Wendy Wischer and Dave Anderson are fascinated by things of which others might not take note. The stalk of grass growing mightily in the cracks of a sidewalk. The scarecrow stuck in a field on a back road in the middle of nowhere.
Although the way they express that fascination is vastly different, their new exhibits at the University of Maine Museum of Art in Bangor seem somehow to complement each other.
“Evergreen: Installation by Wendy Wischer” and “Roadside Ghosts: Photographs by Dave Anderson” both went on view last week at the museum’s Harlow Street location, along with the group show “Abstract New England: Six Perspectives.”
For her part, Wischer created an installation of dozens of leaves — made of epoxy clay underneath a metal structure — and covered them in a total of about 35,000 Swarovski crystals. The leaves are implanted in the wall of the museum’s Zillman Gallery.
It’s as if the room has sprouted — as if the nature that exists outside can’t be contained from finding ways to infiltrate our world. The idea behind the art, the Miami-based Wischer said as she stood in the gallery, came from the almost admiration she feels when she sees weeds pushing through highway overpasses or other places they’re not supposed to be able to thrive.
“I see these weeds growing in the cracks and I find them to be incredibly beautiful, especially living in a very urban area as opposed to Maine,” said Wischer, who is also a photographer and video artist who spent time last week filming Acadia National Park for a project she’s doing. “If people can see these and think they’re beautiful, maybe they’ll see the crack in the ground and then see something beautiful in that. It’s like using art to have people look at their own surroundings in a new way.”
So why cover the leaves in crystals? Wischer said the crystals are a way for an artist to play with light and reflection, and indeed the leaves sparkle when the viewer walks into the room, thanks to Wischer’s installation. There’s also a deeper meaning of covering nature in crystals, something purported to have healing power.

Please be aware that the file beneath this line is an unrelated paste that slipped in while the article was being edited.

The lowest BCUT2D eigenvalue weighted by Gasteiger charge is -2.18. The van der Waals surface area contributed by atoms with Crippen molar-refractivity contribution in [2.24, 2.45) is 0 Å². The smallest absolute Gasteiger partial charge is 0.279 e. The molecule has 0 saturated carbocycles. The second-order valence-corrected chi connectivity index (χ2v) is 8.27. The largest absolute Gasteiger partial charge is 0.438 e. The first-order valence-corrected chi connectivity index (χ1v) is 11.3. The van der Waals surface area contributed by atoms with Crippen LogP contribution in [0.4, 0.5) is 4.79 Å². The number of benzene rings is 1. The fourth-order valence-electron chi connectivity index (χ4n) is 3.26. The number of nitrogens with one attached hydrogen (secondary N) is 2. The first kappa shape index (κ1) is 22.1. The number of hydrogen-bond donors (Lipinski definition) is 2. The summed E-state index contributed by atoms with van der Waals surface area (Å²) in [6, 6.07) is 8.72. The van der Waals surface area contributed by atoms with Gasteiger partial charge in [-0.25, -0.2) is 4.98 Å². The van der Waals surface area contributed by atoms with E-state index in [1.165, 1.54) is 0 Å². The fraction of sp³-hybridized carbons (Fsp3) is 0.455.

“I do see this funny irony of man thinks it can actually heal nature,” she said.
Photographer Anderson’s work, which is up in the museum’s Edward D. Leonard III and Sandra Blake Leonard Gallery, isn’t adorned in crystal, but he sees what Wischer sees in the cracks.
“It references the kind of things that I find in my road trips,” said Anderson, an Little Rock, Ark., resident who worked on Bill Clinton’s presidential campaign and later took a job at the White House setting up Clinton’s town hall meetings. He also worked for MTV on its voter empowerment-themed Choose or Lose bus, where Anderson said he first got his wanderlust.
“I just love getting lost and finding these weird bits of beauty in sometimes obscure spots and sometimes obscure views of things people see regularly,” he said. “They’re obviously of certain things and objects but to me they seem to hint at something else that doesn’t tell the story.”
There’s a melancholy to the work, which comes from a series Anderson said he started after the death of his mother seven years ago. In the photographs, roads seem to vanish in the distance, bridges are shrouded in mist, and common sights on farms are the stuff of nightmares — despite the presence of an American flag in “Scarecrow.”
Anderson made some of the show’s photographs in Maine, including one of sap dripping from a pile of tree trunks.
In the larger rear gallery, the UMaine museum’s third exhibit, “Abstract New England: Six Perspectives,” presents a variety of work with a common thread from six artists working in Maine, Connecticut, Massachusetts and Rhode Island.
“The idea is, these are artists who really are continuing to expand the traditions of abstraction and abstract expressionism,” UMMA director George Kinghorn said. “Even though they are very diverse in their approach to media and materials, there is this sense of making marks and layering.”
The artists, including Mainers Meg Brown Payson and Dudley Zopp, seem to be working in a tradition of action painting in which the artist lets the paint fall as it will, to whatever the result may be.
They play not only with types of paint but the material on which the work is delivered. Terry Rose of Rhode Island experiments with varnishes and pigments on aluminum surfaces which sparkle lightly behind the paint. Louis Risoli of Massachusetts painted some of his work on canvases shaped as if they were pieces of a pie.
“Abstract New England” should whet the appetite for the museum’s coming I-95 Triennial Exhibition, set to be unveiled next April, which will feature the work of artists living along the Interstate 95 corridor in Maine, New Hampshire, Massachusetts and Rhode Island.
The three fall exhibitions will close Dec. 31. For more information about the museum, go to www.umma.umaine.edu or call 561-3350.